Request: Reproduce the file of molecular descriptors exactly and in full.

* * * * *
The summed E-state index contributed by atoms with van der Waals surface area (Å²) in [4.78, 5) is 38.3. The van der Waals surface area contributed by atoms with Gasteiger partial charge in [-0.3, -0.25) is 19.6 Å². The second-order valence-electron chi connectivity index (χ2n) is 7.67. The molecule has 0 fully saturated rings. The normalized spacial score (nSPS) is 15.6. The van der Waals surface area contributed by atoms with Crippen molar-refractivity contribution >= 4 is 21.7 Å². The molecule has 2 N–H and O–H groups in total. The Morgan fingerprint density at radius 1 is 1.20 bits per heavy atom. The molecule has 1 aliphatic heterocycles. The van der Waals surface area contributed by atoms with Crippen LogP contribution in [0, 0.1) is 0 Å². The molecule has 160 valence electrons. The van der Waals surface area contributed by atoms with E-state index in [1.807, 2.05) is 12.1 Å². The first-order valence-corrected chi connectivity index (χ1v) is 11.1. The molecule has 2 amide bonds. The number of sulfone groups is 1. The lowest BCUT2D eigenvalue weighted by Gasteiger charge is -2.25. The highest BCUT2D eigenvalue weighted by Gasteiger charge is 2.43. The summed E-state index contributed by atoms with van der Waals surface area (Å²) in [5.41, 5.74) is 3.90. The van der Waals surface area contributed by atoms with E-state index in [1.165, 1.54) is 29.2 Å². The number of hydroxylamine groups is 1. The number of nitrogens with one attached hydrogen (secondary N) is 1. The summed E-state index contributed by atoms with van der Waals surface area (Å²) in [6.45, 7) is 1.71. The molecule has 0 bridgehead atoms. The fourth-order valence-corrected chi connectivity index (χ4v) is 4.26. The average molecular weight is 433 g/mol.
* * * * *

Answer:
The summed E-state index contributed by atoms with van der Waals surface area (Å²) in [4.78, 5) is 38.3. The van der Waals surface area contributed by atoms with Gasteiger partial charge in [-0.3, -0.25) is 19.6 Å². The second-order valence-electron chi connectivity index (χ2n) is 7.67. The molecule has 0 fully saturated rings. The normalized spacial score (nSPS) is 15.6. The van der Waals surface area contributed by atoms with Crippen molar-refractivity contribution >= 4 is 21.7 Å². The molecule has 2 N–H and O–H groups in total. The Morgan fingerprint density at radius 1 is 1.20 bits per heavy atom. The molecule has 1 aliphatic heterocycles. The van der Waals surface area contributed by atoms with Crippen LogP contribution in [0, 0.1) is 0 Å². The molecule has 160 valence electrons. The van der Waals surface area contributed by atoms with E-state index in [1.807, 2.05) is 12.1 Å². The first-order valence-corrected chi connectivity index (χ1v) is 11.1. The molecule has 2 amide bonds. The number of sulfone groups is 1. The lowest BCUT2D eigenvalue weighted by Gasteiger charge is -2.25. The highest BCUT2D eigenvalue weighted by Gasteiger charge is 2.43. The summed E-state index contributed by atoms with van der Waals surface area (Å²) in [5.41, 5.74) is 3.90. The van der Waals surface area contributed by atoms with E-state index in [1.165, 1.54) is 29.2 Å². The number of hydroxylamine groups is 1. The number of nitrogens with one attached hydrogen (secondary N) is 1. The summed E-state index contributed by atoms with van der Waals surface area (Å²) in [6.45, 7) is 1.71. The molecule has 0 bridgehead atoms. The fourth-order valence-corrected chi connectivity index (χ4v) is 4.26. The average molecular weight is 433 g/mol.